Originally Posted by zoran
However I dislike new device just months after I got mine, it is not that bad move for manufacturer. For wifi, it is the most simple way to upgrade without user interference. Also, it seems to be easier to buy a book via internet. Exclude PC and you find no trouble. The question is do I want manufacturer to make decisions for me? My answer is "no", but it might differ for others on the forum.
certainly lands rather quickly after Kobo original
. But early Kobo buyers didn't "lose" anything -- it's a fine, very basic reader which -- at the time -- saved them $100 or more. That was real savings then.
I'm delighted that Kobo was able to bring out an enhanced unit after there was a sea-change in the industry -- Kindle and Nook dropping from $259 to $189 to $139. Kobo managed to drive lots more value into their device at the same price.
Kobo has also continued to enhance its kobobooks bookstore and drastically broaden the Kobo platform across Blackberry, iPhone, Android phone and tablets on each platform. The under lying software has morphed to support syncing across multiple devices. And, the orignal Kobo is less than four months old in the US market.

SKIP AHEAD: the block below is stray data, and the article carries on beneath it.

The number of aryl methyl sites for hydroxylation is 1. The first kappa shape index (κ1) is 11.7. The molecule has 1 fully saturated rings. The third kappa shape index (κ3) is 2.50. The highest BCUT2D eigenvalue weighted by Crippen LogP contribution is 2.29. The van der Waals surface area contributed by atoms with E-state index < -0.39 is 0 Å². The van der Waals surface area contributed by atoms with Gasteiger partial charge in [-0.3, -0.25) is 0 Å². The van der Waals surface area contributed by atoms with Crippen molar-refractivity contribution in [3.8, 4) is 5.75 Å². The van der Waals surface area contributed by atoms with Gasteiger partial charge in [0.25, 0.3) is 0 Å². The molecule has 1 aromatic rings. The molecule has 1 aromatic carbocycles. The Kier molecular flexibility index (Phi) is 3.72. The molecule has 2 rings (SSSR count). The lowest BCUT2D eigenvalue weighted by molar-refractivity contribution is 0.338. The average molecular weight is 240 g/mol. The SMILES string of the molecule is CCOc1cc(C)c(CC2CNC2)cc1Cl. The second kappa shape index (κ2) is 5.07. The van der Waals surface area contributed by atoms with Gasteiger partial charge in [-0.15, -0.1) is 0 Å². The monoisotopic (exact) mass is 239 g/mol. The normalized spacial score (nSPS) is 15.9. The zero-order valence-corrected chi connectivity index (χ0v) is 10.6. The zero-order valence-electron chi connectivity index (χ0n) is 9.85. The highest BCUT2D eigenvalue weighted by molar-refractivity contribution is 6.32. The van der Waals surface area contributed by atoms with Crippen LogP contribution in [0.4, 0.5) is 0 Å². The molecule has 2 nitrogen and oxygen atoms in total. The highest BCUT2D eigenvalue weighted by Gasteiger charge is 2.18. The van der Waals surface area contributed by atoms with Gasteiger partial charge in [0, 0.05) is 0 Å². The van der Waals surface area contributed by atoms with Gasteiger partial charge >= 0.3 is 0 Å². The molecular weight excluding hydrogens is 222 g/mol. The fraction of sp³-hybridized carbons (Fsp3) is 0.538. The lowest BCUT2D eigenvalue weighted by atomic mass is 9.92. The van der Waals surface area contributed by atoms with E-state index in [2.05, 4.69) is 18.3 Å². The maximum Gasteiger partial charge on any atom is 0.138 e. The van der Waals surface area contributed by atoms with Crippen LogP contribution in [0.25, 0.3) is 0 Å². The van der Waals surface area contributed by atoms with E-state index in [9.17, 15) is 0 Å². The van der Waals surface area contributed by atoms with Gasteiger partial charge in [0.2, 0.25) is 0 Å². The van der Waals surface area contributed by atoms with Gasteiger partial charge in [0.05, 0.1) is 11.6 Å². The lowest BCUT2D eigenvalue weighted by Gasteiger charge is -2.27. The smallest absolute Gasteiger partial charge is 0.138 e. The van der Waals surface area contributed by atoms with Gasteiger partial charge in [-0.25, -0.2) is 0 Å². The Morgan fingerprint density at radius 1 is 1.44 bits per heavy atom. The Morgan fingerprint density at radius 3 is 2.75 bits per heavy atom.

Originally Posted by tubemonkey
Well, since this board is big on cracking DRM; why not buy a K3 for the better hardware, buy books from any store, then crack the DRM so they can be read on a K3?
I disagree with this. Mobileread is not about hacking. More to the point, the average consumer is just not bothering with DRM hacks. So the Kobo needs to be evaluated as it is, out of the box.
And that's where the Kobo shines: simple interface, affordable price, access to library books, access to DRM ePub books from Kobo, Sony and elsewhere, and a genuine multi-platform commitment on Blakberry, iPhone, Android, phones and tablets, PCs and Macs. And now: wifi delivery of content right to the device. It's a decent bundle, all things considered, for US$139.